Space information is typically how many rack units a server requires. Power rating is combined rating of all the power supplies in the server.
[You will find scripts and reference to tools to assist in the data collection in the Virtual Server 2005 R2 Resource Kit DVD)
Analyzing the data
Once you have the data, you need to determine the following:
1) Determine any exclusions you want to set or have to set due to the limitations of your virtualization solution (for example servers with 64-bit OS for Virtual Server guests)
2) Set your usage or performance criteria for a virtualization candidate (memory – MB, processor – MHz, Disk – GB, NIC – Mb/s)
3) Remove the servers that meet the exclusions
4) Evaluate each machine against the criteria candidate criteria.
5) Group the servers on how they will be consolidated
6) Determine the host configurations you will use and set thresholds
7) Combine the workloads of each group of servers so that you get as close to the thresholds you set without exceeding them. Count the number of required hosts.
So now you should know the number of hosts required for each location.
[You will find sample spreadsheets on the Virtual Server 2005 R2 Resource Kit DVD that will make this a simpler process)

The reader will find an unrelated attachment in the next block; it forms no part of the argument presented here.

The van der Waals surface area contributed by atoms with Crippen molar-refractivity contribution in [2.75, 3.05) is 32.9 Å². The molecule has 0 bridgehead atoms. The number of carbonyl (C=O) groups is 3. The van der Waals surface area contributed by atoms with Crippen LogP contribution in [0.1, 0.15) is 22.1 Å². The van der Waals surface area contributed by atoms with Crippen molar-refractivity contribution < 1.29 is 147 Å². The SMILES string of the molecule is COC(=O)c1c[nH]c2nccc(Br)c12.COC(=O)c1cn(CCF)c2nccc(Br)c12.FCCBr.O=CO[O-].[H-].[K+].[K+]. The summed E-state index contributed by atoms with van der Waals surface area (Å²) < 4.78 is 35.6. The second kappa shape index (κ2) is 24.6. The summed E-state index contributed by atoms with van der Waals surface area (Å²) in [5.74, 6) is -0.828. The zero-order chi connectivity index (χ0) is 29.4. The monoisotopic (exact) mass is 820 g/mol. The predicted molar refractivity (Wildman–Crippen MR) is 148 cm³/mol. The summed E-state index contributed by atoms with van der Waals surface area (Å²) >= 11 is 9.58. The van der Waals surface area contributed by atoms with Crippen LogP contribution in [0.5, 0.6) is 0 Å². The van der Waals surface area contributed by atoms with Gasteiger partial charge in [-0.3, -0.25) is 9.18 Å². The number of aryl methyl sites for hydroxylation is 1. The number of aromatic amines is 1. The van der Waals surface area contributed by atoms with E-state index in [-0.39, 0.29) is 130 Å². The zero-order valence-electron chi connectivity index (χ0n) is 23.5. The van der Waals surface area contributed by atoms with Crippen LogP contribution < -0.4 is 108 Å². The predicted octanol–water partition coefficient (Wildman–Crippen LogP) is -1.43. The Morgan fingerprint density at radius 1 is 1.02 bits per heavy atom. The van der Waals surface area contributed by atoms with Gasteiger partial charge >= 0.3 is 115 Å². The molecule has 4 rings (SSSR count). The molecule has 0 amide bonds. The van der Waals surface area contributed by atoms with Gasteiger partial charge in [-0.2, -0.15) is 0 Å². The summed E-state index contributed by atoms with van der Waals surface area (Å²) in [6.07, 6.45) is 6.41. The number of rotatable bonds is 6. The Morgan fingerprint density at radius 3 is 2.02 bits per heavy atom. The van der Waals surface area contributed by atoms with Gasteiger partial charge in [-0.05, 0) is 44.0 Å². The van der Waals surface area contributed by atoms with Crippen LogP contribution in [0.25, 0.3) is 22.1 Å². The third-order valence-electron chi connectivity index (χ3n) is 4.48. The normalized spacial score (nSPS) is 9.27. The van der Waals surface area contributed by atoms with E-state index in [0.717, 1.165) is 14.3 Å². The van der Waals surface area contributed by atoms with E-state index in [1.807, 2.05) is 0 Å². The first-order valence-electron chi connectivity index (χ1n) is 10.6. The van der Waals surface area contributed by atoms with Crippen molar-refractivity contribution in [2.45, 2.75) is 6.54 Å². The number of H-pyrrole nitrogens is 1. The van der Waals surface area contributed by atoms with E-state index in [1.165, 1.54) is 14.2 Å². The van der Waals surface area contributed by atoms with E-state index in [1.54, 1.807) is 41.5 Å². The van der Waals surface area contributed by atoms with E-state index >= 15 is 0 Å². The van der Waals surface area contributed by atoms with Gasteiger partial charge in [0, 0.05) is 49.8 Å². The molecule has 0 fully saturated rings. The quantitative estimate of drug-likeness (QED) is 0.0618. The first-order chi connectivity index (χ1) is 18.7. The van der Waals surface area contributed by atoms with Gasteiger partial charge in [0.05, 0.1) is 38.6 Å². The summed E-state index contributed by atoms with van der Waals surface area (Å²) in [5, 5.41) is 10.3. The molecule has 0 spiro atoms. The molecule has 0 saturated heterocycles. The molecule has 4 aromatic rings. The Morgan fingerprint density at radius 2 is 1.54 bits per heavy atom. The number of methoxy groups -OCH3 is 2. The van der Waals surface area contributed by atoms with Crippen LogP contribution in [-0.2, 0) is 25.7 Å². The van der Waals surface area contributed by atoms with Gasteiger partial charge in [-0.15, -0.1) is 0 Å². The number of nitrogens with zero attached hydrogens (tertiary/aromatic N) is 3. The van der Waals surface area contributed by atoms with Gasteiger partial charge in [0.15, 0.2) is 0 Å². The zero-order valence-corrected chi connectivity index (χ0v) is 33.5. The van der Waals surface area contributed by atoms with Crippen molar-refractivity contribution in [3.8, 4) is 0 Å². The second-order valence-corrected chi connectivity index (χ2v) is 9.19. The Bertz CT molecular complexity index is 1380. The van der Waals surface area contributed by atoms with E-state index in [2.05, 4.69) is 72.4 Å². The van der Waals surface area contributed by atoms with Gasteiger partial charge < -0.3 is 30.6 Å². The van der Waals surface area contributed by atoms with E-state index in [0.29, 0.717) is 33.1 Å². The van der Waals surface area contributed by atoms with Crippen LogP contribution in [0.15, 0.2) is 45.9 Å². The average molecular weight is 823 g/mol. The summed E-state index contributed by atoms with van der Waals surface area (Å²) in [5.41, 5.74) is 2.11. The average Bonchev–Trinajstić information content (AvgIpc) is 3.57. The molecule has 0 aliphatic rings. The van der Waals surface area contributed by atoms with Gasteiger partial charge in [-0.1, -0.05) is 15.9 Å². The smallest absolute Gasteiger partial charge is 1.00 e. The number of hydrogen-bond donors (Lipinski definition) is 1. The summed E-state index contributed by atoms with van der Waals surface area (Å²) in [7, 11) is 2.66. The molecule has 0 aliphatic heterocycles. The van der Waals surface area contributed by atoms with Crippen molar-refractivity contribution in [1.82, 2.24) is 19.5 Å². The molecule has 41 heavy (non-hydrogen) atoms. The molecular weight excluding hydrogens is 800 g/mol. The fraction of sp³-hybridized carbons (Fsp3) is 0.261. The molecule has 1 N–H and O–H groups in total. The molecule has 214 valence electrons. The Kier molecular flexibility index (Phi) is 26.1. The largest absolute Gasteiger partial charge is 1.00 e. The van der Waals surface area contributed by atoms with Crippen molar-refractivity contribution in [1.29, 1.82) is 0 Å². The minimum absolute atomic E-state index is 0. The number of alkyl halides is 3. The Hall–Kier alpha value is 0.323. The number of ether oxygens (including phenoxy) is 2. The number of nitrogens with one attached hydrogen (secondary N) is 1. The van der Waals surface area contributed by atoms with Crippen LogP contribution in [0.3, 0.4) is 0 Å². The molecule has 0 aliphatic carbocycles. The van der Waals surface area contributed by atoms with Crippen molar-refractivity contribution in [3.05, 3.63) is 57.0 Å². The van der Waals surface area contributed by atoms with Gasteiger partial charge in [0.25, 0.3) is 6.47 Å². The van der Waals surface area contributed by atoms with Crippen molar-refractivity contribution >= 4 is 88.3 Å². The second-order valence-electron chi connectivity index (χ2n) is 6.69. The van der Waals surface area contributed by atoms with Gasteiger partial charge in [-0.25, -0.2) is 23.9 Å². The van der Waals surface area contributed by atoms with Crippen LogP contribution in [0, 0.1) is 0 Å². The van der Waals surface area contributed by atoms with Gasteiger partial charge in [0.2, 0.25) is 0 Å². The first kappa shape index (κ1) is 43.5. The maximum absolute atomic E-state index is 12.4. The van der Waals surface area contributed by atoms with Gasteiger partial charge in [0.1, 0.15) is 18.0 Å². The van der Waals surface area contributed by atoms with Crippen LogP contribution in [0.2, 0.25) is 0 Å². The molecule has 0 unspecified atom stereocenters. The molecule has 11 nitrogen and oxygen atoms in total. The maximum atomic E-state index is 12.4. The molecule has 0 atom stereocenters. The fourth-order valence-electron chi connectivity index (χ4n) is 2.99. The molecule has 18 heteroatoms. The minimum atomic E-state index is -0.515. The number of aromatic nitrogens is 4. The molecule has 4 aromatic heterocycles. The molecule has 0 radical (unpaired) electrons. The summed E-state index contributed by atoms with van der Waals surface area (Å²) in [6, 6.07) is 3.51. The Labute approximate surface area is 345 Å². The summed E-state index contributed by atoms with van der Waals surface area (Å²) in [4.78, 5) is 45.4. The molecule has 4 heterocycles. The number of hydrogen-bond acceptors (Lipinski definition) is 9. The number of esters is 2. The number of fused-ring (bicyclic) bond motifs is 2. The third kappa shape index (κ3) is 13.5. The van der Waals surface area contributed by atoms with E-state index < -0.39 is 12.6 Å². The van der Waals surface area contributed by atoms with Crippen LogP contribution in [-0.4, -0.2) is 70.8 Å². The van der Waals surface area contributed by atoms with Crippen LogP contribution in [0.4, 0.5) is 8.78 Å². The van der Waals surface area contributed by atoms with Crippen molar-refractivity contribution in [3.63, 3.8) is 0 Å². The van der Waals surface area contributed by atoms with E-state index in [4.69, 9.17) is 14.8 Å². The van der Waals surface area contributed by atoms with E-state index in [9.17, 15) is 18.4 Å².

Determine project cost savings
1) Evaluate the hardware from all the virtualization candidates for possible reuse as hosts
2) Combine all the space and power requirements together to determine the amount of space, power, and cooling that can be saved from the project.
3) Determine the capital costs savings from eliminating the physical servers
4) Determine or approximate the cost savings for supporting hardware like KVMs, Monitors, network switches, etc.
Determine the Project Costs
There will be costs in the implementation. You will be deploying new servers, new software, and modifying processes.
1) Determine the cost of the hardware for the Virtual Server hosts (offset by the reusable servers). Do not forget any supporting hardware like disk cabinets, switches, etc..)
2) Determine the cost of Windows 2003 Data Center Edition (you want to use this one so you can freely move virtual machines around), you will need a single license per host.
3) Determine the cost of the virtualization software
a) Virtual Server – free
b) SCVMM, SCOM, SCDPM – E-SML license
4) Determine the cost of any consulting services
5) Determine the deployment cost
6) Determine the training cost
Writing the Proposal
Now you have all the information about the virtualization candidates, number of required hosts, cost savings, and project costs, now is the time to assemble the proposal to management. The proposal should include a summary of the vision and scope, the risks, the assessment findings, the project costs, then the project savings.
Hopefully the project savings outweigh the project costs by a hefty factor to make the discussion quick and painless.
For more detailed discussion on these topics, refer to the Virtual Server 2005 R2 Resource Kit from Microsoft Press.